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Title: Information technology in a complex economy : the African oil and gas industry
Authors: Prince, Colin Darrington 
Keywords: Petroleum industry and trade --Information technology;Gas industry -- Information technology
Issue Date: 2015
Publisher: Cape Peninisula University of Technology
Abstract: The energy sector is fast nearing a tipping point of no turning back. Transitioning from fossil fuel to renewable energy holds both threats and opportunities for businesses across the world. Africa is a continent rich in natural resources. The World Bank predicts that by 2020 only four or five African countries will not be involved in mineral exploitation. However, the continent is in economic, political and social crises with the majority of Africans living in poverty. As an enabler of business, business expects information technology (IT) to support, grow and maintain their existing portfolio of IT products and services while at the same time innovate and build new IT competencies to respond rapidly to the transition towards renewable energy. But, IT leadership is blamed for being rigid and unable to service the evolving needs of their organisations. As a result, traditional management theory is failing IT leadership in responding to the rapid rate of change required for serving as an enabler and transformational agent for business in leveraging technology to create a competitive advantage. As an enabler of business, the rate of implementing new products and services has a direct impact on organisational competitiveness, something that traditional management theory does not provide for. Theory tells us what technical skills the IT department requires; it does not tell us what people skills are required. In addition, business managers in Africa need to develop the ability to integrate traditional and conventional management styles to resolve the unique challenges they face. The implementation of an effective and efficient IT department remains problematic for business and IT management as traditional management theory does not necessarily support the implementation of IT within organisations in the African Oil and Gas industry. This research explores the disconnect between traditional management theory and the way that IT implementation works within the African Oil and Gas industry. The study followed an inductive research approach. The research paradigm fluctuated between exploratory humanism and interpretivism. The African Oil and Gas industry presents the case study. A multistage mixed-model research design (a subset of mixed method research) was followed, combining quantitative data with qualitative data in order to add depth to the findings. The multistage mixed-model research design allowed for the collection and corroboration of data and enhanced the credibility of the study. This design was used to expand the qualitative and quantitative data collected by challenging the results from both methods.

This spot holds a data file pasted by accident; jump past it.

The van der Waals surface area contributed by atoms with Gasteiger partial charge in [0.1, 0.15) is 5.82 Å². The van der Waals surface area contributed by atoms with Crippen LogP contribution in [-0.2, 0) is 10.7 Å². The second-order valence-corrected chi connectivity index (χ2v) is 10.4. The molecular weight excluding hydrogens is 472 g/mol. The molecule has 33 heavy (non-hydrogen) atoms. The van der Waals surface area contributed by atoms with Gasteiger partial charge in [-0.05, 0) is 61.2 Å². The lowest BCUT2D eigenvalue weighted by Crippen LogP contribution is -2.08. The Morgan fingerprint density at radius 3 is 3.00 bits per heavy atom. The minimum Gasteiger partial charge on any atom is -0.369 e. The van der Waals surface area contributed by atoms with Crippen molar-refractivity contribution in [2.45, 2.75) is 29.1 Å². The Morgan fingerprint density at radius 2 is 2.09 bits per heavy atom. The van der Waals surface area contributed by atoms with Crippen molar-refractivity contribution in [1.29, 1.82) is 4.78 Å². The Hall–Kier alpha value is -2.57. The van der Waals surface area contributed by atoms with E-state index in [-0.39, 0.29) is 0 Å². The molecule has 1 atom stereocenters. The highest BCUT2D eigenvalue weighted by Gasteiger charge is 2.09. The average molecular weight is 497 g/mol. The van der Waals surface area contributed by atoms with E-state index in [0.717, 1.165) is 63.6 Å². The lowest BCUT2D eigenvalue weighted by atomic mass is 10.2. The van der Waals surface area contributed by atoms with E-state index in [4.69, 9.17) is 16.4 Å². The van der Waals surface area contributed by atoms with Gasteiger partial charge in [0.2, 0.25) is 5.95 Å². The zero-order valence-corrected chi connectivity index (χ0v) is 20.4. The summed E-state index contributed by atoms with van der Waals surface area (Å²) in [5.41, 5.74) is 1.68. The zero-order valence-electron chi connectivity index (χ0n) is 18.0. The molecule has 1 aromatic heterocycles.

Description: Thesis (DTech (Information Technology))--Cape Peninsula University of Technology, 2015.
Appears in Collections:Information Technology - Doctoral Degree

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